Homemade Sun-dried Mangori is an easy way to dry your green gram lentil paste. Once it is sun-dried it can store at room temperature for months. It is then used as an addition to pulao, or in potato curry or even in veggies.
In a Jain household, making and eating Mangori is such a common occurrence that I never realized that others may not know about this.
When I made Mangoris this year and posted on Facebook, I was bombarded with questions on how to make it and how to use it.
Typically Jain’s eat only limited vegetables and do not consume non-veg or egg. So to provide variety to their meal, using lentils/ legumes/ dal in a novel way spices up their cuisine.
So here I am with a very simple recipe, which requires a bit of offline time and loads of Sun. Nothing you can’t manage with little planning.
All you need to do is soak dal/ lentil overnight, grind it, pipe into small dots and leave to sun-dry for 2-3 days.
And you have mangori ready to be used with whatever dish you want to add it to – with gravy, with roasted vegetables, take your pick.
Homemade Sun-dried Mangori
- 1 cup split green gram dehusked, moong dal
- Soak the moong dal overnight.
- Wash and grind it using very little water.
- Transfer to a big bowl and beat for 5 mins adding no more than ½ cup of water. You can beat using hand beater or a stand mixer.
- Add enough water only, so that it holds the shape when you pipe.
- Transfer the prepared batter to a piping bag and use a startip or any other tip of your choice.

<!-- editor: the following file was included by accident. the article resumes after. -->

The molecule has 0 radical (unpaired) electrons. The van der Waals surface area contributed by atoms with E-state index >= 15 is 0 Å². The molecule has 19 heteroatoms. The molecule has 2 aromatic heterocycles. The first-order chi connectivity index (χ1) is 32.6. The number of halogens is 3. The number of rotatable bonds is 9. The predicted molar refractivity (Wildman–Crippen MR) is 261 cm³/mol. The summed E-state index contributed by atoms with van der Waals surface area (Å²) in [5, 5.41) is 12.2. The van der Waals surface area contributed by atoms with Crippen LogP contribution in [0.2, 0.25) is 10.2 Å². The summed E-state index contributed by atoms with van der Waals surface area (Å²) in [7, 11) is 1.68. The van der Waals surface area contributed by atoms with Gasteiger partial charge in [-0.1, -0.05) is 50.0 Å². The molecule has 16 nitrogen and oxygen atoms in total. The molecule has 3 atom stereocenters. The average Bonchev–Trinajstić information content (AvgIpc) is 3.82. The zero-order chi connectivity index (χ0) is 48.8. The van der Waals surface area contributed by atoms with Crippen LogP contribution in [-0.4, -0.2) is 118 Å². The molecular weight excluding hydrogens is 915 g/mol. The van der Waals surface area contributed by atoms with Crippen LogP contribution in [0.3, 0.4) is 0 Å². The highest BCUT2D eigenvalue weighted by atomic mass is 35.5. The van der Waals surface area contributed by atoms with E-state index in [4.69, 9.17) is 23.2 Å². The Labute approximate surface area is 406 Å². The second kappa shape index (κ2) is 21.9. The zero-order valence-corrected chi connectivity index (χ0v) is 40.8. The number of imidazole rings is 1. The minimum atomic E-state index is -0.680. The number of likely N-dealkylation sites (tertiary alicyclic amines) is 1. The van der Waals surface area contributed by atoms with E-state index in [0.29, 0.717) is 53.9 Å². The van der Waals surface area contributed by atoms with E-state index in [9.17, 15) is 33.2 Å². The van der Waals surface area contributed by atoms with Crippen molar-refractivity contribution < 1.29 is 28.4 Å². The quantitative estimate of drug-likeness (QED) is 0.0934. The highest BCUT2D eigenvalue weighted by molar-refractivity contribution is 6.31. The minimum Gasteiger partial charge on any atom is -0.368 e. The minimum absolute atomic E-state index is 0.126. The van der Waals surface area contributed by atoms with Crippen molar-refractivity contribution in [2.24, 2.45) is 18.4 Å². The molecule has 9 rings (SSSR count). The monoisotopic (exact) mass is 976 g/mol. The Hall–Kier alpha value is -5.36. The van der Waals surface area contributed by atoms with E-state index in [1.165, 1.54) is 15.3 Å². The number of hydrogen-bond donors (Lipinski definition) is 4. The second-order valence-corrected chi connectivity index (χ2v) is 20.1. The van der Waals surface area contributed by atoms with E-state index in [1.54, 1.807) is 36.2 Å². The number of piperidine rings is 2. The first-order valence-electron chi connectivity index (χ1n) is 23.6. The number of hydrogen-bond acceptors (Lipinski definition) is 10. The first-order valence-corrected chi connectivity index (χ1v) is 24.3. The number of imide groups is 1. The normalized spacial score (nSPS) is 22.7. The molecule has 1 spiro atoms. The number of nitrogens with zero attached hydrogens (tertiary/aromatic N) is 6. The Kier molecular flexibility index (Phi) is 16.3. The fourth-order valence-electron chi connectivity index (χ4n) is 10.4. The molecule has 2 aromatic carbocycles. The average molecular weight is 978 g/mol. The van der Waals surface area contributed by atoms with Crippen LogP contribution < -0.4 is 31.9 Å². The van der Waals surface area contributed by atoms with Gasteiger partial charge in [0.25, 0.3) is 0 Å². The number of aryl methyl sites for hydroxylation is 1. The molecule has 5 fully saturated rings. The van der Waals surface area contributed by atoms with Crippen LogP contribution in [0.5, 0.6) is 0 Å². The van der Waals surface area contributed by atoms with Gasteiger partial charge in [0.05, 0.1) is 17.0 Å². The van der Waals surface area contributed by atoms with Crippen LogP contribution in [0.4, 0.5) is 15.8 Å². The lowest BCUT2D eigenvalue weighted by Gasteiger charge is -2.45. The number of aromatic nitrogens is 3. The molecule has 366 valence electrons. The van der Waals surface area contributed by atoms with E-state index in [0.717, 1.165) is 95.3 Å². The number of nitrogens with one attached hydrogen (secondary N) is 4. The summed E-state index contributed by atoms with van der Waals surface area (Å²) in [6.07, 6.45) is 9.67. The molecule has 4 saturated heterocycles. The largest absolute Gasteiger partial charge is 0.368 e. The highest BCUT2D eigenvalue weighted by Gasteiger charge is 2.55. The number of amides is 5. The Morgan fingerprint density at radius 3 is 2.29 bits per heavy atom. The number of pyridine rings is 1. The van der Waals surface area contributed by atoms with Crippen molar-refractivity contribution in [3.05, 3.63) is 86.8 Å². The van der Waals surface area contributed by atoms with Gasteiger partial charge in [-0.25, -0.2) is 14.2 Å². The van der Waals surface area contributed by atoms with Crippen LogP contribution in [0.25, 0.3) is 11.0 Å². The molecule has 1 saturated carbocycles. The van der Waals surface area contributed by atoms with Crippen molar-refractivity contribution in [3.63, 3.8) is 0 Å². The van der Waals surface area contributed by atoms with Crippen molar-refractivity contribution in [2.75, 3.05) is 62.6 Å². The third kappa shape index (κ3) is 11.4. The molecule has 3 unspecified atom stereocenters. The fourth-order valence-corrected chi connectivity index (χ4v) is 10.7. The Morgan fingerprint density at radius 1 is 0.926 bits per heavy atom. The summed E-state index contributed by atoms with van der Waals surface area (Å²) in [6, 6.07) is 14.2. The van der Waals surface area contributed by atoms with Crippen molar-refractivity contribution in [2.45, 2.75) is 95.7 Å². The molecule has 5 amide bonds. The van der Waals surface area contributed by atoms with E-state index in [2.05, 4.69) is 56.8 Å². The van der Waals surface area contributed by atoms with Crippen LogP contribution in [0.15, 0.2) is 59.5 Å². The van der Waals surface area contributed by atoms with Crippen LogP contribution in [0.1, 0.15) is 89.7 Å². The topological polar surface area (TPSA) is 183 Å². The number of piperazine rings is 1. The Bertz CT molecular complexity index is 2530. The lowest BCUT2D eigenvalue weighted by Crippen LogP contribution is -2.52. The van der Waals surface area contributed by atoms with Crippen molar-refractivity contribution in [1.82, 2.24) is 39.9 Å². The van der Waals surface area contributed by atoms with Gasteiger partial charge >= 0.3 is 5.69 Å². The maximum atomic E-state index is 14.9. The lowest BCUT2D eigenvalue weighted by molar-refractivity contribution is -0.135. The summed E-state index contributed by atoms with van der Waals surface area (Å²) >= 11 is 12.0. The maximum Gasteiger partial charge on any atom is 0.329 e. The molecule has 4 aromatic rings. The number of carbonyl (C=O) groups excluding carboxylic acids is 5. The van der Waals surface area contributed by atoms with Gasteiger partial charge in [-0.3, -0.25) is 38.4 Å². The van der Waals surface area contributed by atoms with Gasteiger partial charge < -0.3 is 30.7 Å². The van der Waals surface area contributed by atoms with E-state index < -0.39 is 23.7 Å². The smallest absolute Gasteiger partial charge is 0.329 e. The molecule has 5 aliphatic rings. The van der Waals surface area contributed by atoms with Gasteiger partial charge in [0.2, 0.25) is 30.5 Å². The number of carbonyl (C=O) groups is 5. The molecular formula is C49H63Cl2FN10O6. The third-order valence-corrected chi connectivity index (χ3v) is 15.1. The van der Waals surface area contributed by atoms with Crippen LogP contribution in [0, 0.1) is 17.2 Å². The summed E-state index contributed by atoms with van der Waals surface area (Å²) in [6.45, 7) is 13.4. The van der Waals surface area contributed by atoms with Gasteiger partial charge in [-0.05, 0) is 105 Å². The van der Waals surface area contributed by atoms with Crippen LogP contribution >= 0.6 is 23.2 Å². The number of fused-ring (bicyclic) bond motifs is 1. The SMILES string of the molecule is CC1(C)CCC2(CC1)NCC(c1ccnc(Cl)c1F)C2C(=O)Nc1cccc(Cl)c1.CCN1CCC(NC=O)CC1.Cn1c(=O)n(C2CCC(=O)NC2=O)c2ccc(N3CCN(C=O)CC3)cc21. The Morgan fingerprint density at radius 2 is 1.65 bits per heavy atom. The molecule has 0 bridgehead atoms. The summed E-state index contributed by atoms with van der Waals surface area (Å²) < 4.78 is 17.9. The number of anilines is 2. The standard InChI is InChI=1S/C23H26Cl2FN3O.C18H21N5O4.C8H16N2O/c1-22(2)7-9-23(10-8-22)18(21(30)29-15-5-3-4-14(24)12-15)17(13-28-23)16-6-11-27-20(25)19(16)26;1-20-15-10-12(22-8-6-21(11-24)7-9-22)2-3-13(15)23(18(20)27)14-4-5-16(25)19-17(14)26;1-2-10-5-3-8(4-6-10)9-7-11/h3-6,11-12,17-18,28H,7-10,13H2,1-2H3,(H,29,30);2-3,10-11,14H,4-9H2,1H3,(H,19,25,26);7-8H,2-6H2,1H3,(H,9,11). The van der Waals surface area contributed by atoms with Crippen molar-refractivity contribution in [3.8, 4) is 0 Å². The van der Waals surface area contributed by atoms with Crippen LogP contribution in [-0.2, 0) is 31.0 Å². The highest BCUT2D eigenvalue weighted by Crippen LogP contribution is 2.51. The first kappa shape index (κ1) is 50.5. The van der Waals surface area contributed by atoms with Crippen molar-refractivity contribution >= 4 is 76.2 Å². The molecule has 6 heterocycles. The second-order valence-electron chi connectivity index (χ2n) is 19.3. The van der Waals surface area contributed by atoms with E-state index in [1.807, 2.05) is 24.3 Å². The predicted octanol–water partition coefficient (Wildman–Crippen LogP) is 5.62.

- Grease a baking tray lightly with oil/ butter and pipe small drops/ designs on the greased tray.
- Allow them to sun-dry under hot sun for 2-3 days. If water remains, then it will get spoilt.
- Once it dries, it easily slides off the tray. You can turn them around for 1 day to allow thorough sun-drying.
- Store in an air-tight container.
- Whenever you want to use them, just remove a handful, slightly break them up using gentle pressure of your thumb.
- Add 1 tsp butter or clarified butter in a pan, add mangori and roast them to golden brown. Remove and keep aside.
- Now use these roasted mangori as addition to dry veggies, or with gravy. I typically use them with Gourd gravy or peas gravy.
- Use only as much water as required.
- I used the traditional method of dropping the batter randomly on the greased tray using my fingers, but piping bags with stp of your choice works very well too.
- If sundried well, they have long shelf life and can be stored outside if going to use quickly, but if it will be used later, then can be stored in refrigerator.
- I make plenty of it during March-May and use it for remaining year as Sun is never that strong once rains start in Pune.
- You can refer to Taazi Magori Recipe as well for detailed process of beating the batter.